Potatoes are a great choice if you’re looking to eat more sustainably; they don’t require as much water to grow as other foods and naturally produce compounds that fend off pests and diseases, which means they can be grown with less pesticide.
Apples also require little water to grow — but they can quickly become unsustainable when it comes to pest control, so make sure you choose organic apples. If you choose local, in-season apples, you’ll significantly boost their environment-saving potential.
If you have access to locally-grown peas, purchase them. Peas can be grown with less synthetic fertilizer than some other foods and produce nitrogen, which promotes soil health.
Small fish are lower on the food chain, which means fewer resources are used to raise them. If you’re not a fan of sardines, you can consult a sustainable seafood guide for other good choices.
Fair Trade certified products (like chocolate) are produced with not only social equity in mind, but ecological responsibility as well. Plus, you can feel good about the fact that the extra money you’ll spend on these products, since it is (presumably) being fairly distributed.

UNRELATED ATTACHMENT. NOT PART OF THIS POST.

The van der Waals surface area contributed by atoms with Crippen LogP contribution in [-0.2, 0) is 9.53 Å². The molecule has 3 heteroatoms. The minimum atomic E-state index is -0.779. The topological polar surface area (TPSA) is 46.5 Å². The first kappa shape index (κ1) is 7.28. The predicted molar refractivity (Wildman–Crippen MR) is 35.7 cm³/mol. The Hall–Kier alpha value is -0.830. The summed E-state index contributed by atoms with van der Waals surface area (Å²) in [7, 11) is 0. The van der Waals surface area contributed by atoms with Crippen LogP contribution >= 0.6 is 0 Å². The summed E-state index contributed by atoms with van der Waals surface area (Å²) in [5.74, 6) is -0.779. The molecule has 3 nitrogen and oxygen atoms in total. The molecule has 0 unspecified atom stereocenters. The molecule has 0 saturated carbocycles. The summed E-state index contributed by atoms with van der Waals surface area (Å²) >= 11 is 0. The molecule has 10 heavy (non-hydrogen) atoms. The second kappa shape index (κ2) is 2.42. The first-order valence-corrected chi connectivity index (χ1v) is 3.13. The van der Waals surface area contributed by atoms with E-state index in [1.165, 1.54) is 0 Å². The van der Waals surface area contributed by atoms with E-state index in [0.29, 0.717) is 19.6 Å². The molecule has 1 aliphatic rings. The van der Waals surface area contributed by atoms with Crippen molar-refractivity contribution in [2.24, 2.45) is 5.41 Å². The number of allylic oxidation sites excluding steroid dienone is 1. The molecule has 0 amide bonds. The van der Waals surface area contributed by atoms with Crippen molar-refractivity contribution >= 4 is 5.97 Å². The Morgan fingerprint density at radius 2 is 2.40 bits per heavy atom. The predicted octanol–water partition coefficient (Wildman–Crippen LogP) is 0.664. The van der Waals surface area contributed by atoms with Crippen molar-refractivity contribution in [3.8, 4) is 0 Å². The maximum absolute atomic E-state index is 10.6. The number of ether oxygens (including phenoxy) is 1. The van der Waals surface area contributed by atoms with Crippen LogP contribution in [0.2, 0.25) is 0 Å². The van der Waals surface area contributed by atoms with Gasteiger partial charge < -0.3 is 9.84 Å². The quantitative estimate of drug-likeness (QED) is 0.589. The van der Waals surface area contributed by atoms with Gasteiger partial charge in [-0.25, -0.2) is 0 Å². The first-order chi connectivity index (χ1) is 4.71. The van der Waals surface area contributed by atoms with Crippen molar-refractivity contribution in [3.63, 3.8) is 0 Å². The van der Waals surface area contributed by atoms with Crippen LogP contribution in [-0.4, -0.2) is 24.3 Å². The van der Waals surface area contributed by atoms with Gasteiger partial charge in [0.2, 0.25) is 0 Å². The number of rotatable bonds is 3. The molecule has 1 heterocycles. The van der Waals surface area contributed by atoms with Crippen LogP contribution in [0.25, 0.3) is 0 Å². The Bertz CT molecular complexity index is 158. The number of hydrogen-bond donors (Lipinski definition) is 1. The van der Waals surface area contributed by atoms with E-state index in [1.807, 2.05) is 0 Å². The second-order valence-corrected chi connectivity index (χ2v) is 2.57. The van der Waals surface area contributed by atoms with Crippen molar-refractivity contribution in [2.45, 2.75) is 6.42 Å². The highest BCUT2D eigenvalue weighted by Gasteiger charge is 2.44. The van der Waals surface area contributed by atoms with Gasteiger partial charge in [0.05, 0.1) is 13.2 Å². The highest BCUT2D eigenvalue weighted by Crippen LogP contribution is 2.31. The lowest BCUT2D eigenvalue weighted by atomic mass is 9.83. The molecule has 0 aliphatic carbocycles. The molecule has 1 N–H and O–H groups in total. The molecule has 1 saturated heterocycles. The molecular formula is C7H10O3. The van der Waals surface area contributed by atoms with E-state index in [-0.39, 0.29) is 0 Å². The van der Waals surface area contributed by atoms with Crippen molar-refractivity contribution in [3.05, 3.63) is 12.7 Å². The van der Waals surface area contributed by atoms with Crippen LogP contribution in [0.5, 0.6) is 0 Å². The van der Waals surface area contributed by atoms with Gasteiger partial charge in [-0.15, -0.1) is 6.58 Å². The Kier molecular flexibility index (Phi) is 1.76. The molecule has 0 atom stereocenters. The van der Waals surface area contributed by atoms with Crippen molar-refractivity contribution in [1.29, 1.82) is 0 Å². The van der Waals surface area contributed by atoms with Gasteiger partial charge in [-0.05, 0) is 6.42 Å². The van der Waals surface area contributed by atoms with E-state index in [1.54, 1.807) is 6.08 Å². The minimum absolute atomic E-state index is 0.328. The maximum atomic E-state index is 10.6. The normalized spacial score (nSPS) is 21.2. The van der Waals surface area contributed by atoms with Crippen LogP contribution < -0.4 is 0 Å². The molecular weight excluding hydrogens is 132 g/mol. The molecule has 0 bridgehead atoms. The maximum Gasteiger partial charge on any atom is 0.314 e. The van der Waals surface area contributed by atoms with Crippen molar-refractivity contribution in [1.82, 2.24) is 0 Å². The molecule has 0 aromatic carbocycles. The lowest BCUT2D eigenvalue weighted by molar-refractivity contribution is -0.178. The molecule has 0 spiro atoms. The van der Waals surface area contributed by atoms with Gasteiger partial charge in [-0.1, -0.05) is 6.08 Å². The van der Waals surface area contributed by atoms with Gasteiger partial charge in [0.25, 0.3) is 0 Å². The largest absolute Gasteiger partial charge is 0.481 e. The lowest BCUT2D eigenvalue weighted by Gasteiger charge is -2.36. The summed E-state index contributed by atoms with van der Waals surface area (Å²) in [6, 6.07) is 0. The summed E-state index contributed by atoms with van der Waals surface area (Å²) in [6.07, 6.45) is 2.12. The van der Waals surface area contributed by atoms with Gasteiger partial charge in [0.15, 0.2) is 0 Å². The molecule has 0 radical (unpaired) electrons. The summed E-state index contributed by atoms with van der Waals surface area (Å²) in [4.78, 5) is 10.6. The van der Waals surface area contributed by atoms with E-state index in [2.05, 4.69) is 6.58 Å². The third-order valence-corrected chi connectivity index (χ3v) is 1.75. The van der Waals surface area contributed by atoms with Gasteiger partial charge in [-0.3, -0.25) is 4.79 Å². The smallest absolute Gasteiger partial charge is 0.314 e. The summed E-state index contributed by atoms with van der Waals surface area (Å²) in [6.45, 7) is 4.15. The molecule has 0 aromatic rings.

In general, ice cream is less eco-friendly than other foods because it uses animal-derived ingredients like eggs and milk, but a number of creameries across the country are working to change that. By using local ingredients and churning their ice cream with a bicycle-powered machine, they’re able to make ice cream a little more sustainable.
Swapping some of your animal-based protein for beans can have a positive impact on the environment since fewer inputs are needed to grow beans. As an added bonus, dried beans have a long shelf life, which means less food waste.
Much like potatoes, broccoli requires fewer pesticides to keep bugs away. It produces all-natural compounds that are related to a class of effective industrial pesticides.